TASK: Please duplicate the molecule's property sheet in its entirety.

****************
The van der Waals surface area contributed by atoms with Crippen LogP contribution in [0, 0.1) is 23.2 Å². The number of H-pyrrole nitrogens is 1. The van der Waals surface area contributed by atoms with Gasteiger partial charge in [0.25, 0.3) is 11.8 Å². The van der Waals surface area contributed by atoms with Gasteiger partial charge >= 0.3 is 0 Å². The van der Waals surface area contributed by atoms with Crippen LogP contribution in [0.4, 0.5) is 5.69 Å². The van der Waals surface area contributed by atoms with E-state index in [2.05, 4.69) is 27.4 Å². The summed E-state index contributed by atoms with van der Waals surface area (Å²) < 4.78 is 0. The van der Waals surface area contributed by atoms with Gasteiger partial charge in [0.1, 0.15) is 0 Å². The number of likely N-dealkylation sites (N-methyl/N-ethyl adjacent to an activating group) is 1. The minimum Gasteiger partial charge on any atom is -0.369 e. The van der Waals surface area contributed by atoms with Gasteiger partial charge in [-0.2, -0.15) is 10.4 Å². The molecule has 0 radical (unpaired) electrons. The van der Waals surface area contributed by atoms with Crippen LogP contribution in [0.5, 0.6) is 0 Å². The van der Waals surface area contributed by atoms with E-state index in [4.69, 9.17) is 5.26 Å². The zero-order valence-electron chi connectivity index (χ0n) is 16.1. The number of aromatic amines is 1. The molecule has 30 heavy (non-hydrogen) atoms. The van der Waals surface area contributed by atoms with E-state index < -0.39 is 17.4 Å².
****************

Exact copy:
The van der Waals surface area contributed by atoms with Crippen LogP contribution in [0, 0.1) is 23.2 Å². The number of H-pyrrole nitrogens is 1. The van der Waals surface area contributed by atoms with Gasteiger partial charge in [0.25, 0.3) is 11.8 Å². The van der Waals surface area contributed by atoms with Gasteiger partial charge >= 0.3 is 0 Å². The van der Waals surface area contributed by atoms with Crippen LogP contribution in [0.4, 0.5) is 5.69 Å². The van der Waals surface area contributed by atoms with E-state index in [2.05, 4.69) is 27.4 Å². The summed E-state index contributed by atoms with van der Waals surface area (Å²) < 4.78 is 0. The van der Waals surface area contributed by atoms with Gasteiger partial charge in [0.1, 0.15) is 0 Å². The number of likely N-dealkylation sites (N-methyl/N-ethyl adjacent to an activating group) is 1. The minimum Gasteiger partial charge on any atom is -0.369 e. The van der Waals surface area contributed by atoms with Gasteiger partial charge in [-0.2, -0.15) is 10.4 Å². The molecule has 0 radical (unpaired) electrons. The van der Waals surface area contributed by atoms with Crippen LogP contribution in [0.5, 0.6) is 0 Å². The van der Waals surface area contributed by atoms with E-state index in [4.69, 9.17) is 5.26 Å². The zero-order valence-electron chi connectivity index (χ0n) is 16.1. The number of aromatic amines is 1. The molecule has 30 heavy (non-hydrogen) atoms. The van der Waals surface area contributed by atoms with E-state index < -0.39 is 17.4 Å².